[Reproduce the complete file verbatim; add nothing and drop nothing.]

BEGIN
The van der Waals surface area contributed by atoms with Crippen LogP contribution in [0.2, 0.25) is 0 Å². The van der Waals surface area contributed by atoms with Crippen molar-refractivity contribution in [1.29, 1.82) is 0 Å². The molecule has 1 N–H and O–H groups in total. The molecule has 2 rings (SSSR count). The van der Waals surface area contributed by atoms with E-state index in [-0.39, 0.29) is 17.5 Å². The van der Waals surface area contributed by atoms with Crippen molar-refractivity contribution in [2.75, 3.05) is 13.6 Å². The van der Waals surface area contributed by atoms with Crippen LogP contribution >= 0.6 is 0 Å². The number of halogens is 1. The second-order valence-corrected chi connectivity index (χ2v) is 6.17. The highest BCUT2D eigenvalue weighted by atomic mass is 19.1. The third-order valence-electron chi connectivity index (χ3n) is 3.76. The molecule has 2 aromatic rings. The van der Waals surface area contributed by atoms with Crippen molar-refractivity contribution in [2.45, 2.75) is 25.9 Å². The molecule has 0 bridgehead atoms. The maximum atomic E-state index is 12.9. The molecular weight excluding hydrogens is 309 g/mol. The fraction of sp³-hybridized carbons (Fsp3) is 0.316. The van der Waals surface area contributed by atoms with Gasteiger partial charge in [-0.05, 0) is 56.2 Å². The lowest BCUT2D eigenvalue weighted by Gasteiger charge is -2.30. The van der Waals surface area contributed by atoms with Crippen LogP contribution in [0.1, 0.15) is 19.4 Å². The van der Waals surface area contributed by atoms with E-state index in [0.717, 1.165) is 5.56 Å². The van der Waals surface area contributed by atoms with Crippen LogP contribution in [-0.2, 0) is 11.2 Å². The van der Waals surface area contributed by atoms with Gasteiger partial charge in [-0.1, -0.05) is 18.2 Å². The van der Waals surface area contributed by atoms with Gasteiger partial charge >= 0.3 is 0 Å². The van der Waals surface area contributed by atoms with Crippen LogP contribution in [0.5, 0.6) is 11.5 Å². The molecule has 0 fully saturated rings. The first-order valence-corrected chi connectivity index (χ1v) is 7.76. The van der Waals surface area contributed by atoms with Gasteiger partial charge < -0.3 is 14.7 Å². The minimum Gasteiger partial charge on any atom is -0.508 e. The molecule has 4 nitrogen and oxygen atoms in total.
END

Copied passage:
The van der Waals surface area contributed by atoms with Crippen LogP contribution in [0.2, 0.25) is 0 Å². The van der Waals surface area contributed by atoms with Crippen molar-refractivity contribution in [1.29, 1.82) is 0 Å². The molecule has 1 N–H and O–H groups in total. The molecule has 2 rings (SSSR count). The van der Waals surface area contributed by atoms with E-state index in [-0.39, 0.29) is 17.5 Å². The van der Waals surface area contributed by atoms with Crippen molar-refractivity contribution in [2.75, 3.05) is 13.6 Å². The van der Waals surface area contributed by atoms with Crippen LogP contribution >= 0.6 is 0 Å². The number of halogens is 1. The second-order valence-corrected chi connectivity index (χ2v) is 6.17. The highest BCUT2D eigenvalue weighted by atomic mass is 19.1. The third-order valence-electron chi connectivity index (χ3n) is 3.76. The molecule has 2 aromatic rings. The van der Waals surface area contributed by atoms with Crippen molar-refractivity contribution in [2.45, 2.75) is 25.9 Å². The molecule has 0 bridgehead atoms. The maximum atomic E-state index is 12.9. The molecular weight excluding hydrogens is 309 g/mol. The fraction of sp³-hybridized carbons (Fsp3) is 0.316. The van der Waals surface area contributed by atoms with Gasteiger partial charge in [-0.05, 0) is 56.2 Å². The lowest BCUT2D eigenvalue weighted by Gasteiger charge is -2.30. The van der Waals surface area contributed by atoms with Crippen LogP contribution in [0.1, 0.15) is 19.4 Å². The van der Waals surface area contributed by atoms with E-state index in [0.717, 1.165) is 5.56 Å². The van der Waals surface area contributed by atoms with Crippen LogP contribution in [-0.2, 0) is 11.2 Å². The van der Waals surface area contributed by atoms with Gasteiger partial charge in [-0.1, -0.05) is 18.2 Å². The van der Waals surface area contributed by atoms with Gasteiger partial charge >= 0.3 is 0 Å². The van der Waals surface area contributed by atoms with Crippen LogP contribution in [0.5, 0.6) is 11.5 Å². The molecule has 0 fully saturated rings. The first-order valence-corrected chi connectivity index (χ1v) is 7.76. The van der Waals surface area contributed by atoms with Gasteiger partial charge < -0.3 is 14.7 Å². The minimum Gasteiger partial charge on any atom is -0.508 e. The molecule has 4 nitrogen and oxygen atoms in total.